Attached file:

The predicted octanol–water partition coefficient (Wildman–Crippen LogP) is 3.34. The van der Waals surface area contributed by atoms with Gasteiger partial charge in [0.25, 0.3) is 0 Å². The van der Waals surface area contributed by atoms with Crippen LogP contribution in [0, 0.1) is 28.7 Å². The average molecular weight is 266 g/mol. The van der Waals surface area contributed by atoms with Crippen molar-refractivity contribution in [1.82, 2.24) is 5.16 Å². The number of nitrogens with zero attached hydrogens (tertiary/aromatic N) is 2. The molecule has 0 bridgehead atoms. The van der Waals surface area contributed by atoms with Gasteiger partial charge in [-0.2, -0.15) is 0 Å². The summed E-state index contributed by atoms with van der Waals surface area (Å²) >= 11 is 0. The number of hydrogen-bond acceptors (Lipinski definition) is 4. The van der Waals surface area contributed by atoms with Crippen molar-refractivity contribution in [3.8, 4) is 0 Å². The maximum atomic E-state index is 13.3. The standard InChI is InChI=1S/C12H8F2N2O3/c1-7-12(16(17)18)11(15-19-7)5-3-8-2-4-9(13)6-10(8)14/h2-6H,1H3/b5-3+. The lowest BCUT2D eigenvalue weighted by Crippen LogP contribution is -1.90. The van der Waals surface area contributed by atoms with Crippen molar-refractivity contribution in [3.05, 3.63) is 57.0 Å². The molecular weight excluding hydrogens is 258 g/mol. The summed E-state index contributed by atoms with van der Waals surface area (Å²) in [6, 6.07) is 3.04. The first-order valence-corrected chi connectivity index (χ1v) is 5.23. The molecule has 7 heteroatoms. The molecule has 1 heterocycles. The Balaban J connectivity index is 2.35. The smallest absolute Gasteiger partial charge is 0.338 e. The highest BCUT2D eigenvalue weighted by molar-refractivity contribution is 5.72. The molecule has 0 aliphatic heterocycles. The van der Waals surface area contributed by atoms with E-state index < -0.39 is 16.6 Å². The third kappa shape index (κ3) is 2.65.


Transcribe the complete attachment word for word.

The predicted octanol–water partition coefficient (Wildman–Crippen LogP) is 3.34. The van der Waals surface area contributed by atoms with Gasteiger partial charge in [0.25, 0.3) is 0 Å². The van der Waals surface area contributed by atoms with Crippen LogP contribution in [0, 0.1) is 28.7 Å². The average molecular weight is 266 g/mol. The van der Waals surface area contributed by atoms with Crippen molar-refractivity contribution in [1.82, 2.24) is 5.16 Å². The number of nitrogens with zero attached hydrogens (tertiary/aromatic N) is 2. The molecule has 0 bridgehead atoms. The van der Waals surface area contributed by atoms with Gasteiger partial charge in [-0.2, -0.15) is 0 Å². The summed E-state index contributed by atoms with van der Waals surface area (Å²) >= 11 is 0. The number of hydrogen-bond acceptors (Lipinski definition) is 4. The van der Waals surface area contributed by atoms with Crippen molar-refractivity contribution in [3.8, 4) is 0 Å². The maximum atomic E-state index is 13.3. The standard InChI is InChI=1S/C12H8F2N2O3/c1-7-12(16(17)18)11(15-19-7)5-3-8-2-4-9(13)6-10(8)14/h2-6H,1H3/b5-3+. The lowest BCUT2D eigenvalue weighted by Crippen LogP contribution is -1.90. The van der Waals surface area contributed by atoms with Crippen molar-refractivity contribution in [3.05, 3.63) is 57.0 Å². The molecular weight excluding hydrogens is 258 g/mol. The summed E-state index contributed by atoms with van der Waals surface area (Å²) in [6, 6.07) is 3.04. The first-order valence-corrected chi connectivity index (χ1v) is 5.23. The molecule has 7 heteroatoms. The molecule has 1 heterocycles. The Balaban J connectivity index is 2.35. The smallest absolute Gasteiger partial charge is 0.338 e. The highest BCUT2D eigenvalue weighted by molar-refractivity contribution is 5.72. The molecule has 0 aliphatic heterocycles. The van der Waals surface area contributed by atoms with E-state index < -0.39 is 16.6 Å². The third kappa shape index (κ3) is 2.65.